Migrant worker rights group Humanitarian Organization for Migration Economics (Home) will open a third drop-in centre and hopes to open another shelter as well.
The drop-in centre will offer help and advice to migrant workers in the sex and nightspot trade; the shelter is meant for suspected victims of labor and sex trafficking whose cases are under investigation.
These plans come even as a government inter-agency task force looks into whether there are enough shelters for victims of human trafficking, under a national plan drawn up to address the issue.
Home, a non-governmental organization set up in 2004, already runs two drop-in centers – one for foreign domestic workers and the other for construction workers. Besides this, it also runs two shelters, both operating at full capacity with a total of 75 residents.
Its new drop-in centre, to open next month in the Orchard vicinity, will have a reception area and three rooms where visitors can be counseled and, if necessary, referred to relevant welfare agencies for other forms of help.
The team manning the place will also train a group of sex and entertainment workers on sexual health by giving them pamphlets and videos on safe sex and sexually transmitted diseases – they can then share the information with their peers.
Home will also partner several voluntary welfare organizations to provide anonymous HIV testing and to carry out health-education outreach.
The president of Home, Bridget Tan, said the number of entertainment nightspots has grown in the last few years, and with more tourists passing through, the spread of HIV is a problem.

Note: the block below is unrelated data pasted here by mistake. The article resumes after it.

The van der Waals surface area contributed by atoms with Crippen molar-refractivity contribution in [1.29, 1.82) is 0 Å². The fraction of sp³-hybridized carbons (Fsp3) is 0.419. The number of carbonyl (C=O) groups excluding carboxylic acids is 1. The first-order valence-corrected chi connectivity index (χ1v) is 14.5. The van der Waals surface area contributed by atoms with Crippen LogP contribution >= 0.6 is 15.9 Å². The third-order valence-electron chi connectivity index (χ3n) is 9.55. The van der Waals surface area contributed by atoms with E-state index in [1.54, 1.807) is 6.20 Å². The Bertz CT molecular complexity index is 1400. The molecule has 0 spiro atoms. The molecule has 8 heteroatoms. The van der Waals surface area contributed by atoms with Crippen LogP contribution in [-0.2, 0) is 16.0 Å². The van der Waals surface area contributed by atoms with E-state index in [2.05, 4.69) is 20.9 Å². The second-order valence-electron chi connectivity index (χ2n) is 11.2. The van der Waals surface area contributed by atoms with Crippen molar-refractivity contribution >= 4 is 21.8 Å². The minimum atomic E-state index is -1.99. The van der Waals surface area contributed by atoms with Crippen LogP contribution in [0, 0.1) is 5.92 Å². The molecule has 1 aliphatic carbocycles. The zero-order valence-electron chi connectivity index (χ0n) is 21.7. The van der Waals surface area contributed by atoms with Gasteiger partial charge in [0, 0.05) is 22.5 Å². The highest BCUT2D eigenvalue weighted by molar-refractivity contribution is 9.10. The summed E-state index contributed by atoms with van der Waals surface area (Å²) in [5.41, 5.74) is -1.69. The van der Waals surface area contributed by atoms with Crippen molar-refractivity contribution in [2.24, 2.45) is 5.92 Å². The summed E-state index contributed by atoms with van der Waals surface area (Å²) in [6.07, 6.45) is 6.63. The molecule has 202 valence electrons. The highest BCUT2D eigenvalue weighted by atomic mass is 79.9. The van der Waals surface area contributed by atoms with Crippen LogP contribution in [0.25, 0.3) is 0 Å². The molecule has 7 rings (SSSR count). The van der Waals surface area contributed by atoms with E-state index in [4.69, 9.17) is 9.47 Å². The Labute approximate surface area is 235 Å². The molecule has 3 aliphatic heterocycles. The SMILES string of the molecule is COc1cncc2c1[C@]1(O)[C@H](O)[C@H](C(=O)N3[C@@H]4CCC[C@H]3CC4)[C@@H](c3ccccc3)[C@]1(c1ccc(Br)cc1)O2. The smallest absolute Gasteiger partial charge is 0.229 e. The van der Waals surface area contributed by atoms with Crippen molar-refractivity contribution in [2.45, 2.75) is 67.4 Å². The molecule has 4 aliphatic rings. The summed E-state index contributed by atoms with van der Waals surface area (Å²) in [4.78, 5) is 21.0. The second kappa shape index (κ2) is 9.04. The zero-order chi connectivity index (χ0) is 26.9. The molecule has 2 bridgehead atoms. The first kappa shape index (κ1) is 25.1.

The drop-in centre is the first such facility in the Orchard area, and is sited there because no welfare group for sex workers and those employed by pubs and bars operates there now. This is unlike in Geylang, where church groups are already reaching out to sex workers.
Tan said: “It's common sense that if you want to reach out to them, you have to be where the action is.”
She declined to reveal the exact location of the centre for privacy and safety reasons.
The centre, expected to cost S$100,000 (US$78,382) a year to run, is funded by private organizations which Home declined to name.
For its upcoming shelter, Home hopes to accommodate 200 to 300 residents.
No site has been identified yet, but Home plans to discuss the idea with the relevant authorities next month and to get funding and subsidized rental.
Already, Home's two existing shelters for migrant workers are temporary homes for about 1,000 such workers every year. Of the number, 600 are suspected victims of labor trafficking, and just over a dozen are suspected victims of sex trafficking, said Tan.
Home identifies these cases using the International Labor Organization’s definition of human trafficking, which is considered to have occurred if a worker is coerced or exploited when recruited in his or her home country or upon arrival in a foreign country.
The Singaporean government has maintained that human trafficking is not severe here, even though certain forms of it do occur.
The police received 43 reports of sex trafficking last year; another 67 cases were found to show signs of labor trafficking, said the Manpower Ministry.
Tan suggests that victims of trafficking be housed separately from other migrant workers, particularly if their trauma was sexual in nature.
“You need to handle the cases with greater sensitivity and privacy,” she said.
Noorashikin Abdul Rahman, the vice-president of Transient Workers Count Too, another migrant worker welfare group, agrees.
She said: “Issues arise when you mix the residents. Victims of sex traffickers often feel stigmatized.”
“They need a safe place where they feel protected so they will come forward to help in investigations and do not go back to the streets where they are vulnerable to being re-trafficked.”